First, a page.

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Yes, birds fly in IMC, and at all hours of the night. I've hit them both places. Once at about 2AM we missed a goose by maybe 3 ft, as it went right beside the copilot's windshield. They can get caught in storms, and wind up way out over the ocean. I've seen hundreds of birds on an offshore platform after a storm. One peregrine falcon perched up on the flare, about 300 ft up, and made a good living off them for a couple of weeks. We would find feet & head lying on the deck, nothing else. When the birds were all eaten, he left.

 

One quibble. Lots of people have been IMC and VFR at the same time. It's not generally legal, but very possible. It is legal in uncontrolled airspace. Not smart, not conducive to long life, but it is certainly possible.

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Gomer,

 

Thanks...I think the overwhelming evidence is that birds do fly IMC...

 

So my next question is do they get disorientation. The only way we could test that is by strapping some instruments to the back of a bird (I suggest a swallow), and then recording the attitudes and speeds (like the FDR)!

 

As for the IMC-VFR bit, I was trying to make things simple for the guy, but you are right. Thanks.

 

Joker

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P.S. I Don't like to hijack my own thread, but someone PM'd me and asked the very valid question, " What is IMC?" Just to share for anyone else who isn't totally sure (but too afraid to ask!), here is my deliberately simple reply!

 

Yes and thanks again Joker! Between your answer, wikapedia, and 6 pack I understood IMC as well as a few MORE questions that your answer led me to ask myself!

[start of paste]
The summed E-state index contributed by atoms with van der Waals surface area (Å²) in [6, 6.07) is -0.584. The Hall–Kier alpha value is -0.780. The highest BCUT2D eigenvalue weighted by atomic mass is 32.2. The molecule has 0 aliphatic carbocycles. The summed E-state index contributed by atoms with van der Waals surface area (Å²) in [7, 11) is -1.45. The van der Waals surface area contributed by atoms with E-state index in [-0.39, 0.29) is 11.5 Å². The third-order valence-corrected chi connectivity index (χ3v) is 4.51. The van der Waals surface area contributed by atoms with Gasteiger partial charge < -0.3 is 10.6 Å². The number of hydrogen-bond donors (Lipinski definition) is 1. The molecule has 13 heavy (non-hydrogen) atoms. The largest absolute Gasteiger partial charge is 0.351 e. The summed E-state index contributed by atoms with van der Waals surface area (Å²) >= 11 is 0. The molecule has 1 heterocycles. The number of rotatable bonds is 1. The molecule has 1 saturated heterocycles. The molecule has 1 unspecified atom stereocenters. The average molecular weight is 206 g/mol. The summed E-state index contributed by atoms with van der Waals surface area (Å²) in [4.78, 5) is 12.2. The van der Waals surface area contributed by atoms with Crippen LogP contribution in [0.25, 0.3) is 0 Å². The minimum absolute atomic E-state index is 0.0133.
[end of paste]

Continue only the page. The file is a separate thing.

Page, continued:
I do want to thank many of you that actaully take time to answer questions for those of us on the low side of knowlege. It would be very easy to shrug us off and move on. Makes me all the more anxiouse to move forward!

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Would that be a common English swallow, or an African Grey swallow, that you suggest for the experiment?

What? I... I don't know that.

 

 

Ahhhhhhhhhhhhhhhh

 

Nice one centurion, like it...like it!

 

 

Anyway, it would have to be an African Swallow as we all know that a European swallow couldn't possibly carry that. It's not a question of where he grips it, It's a simple matter of weight - ratios ... A five-ounce bird could not hold a a one pound instrument set. But the problem is that we know that African swallows are non-migratory! Two European swallows might be able to do the job if they carried the instruments on a line together...............................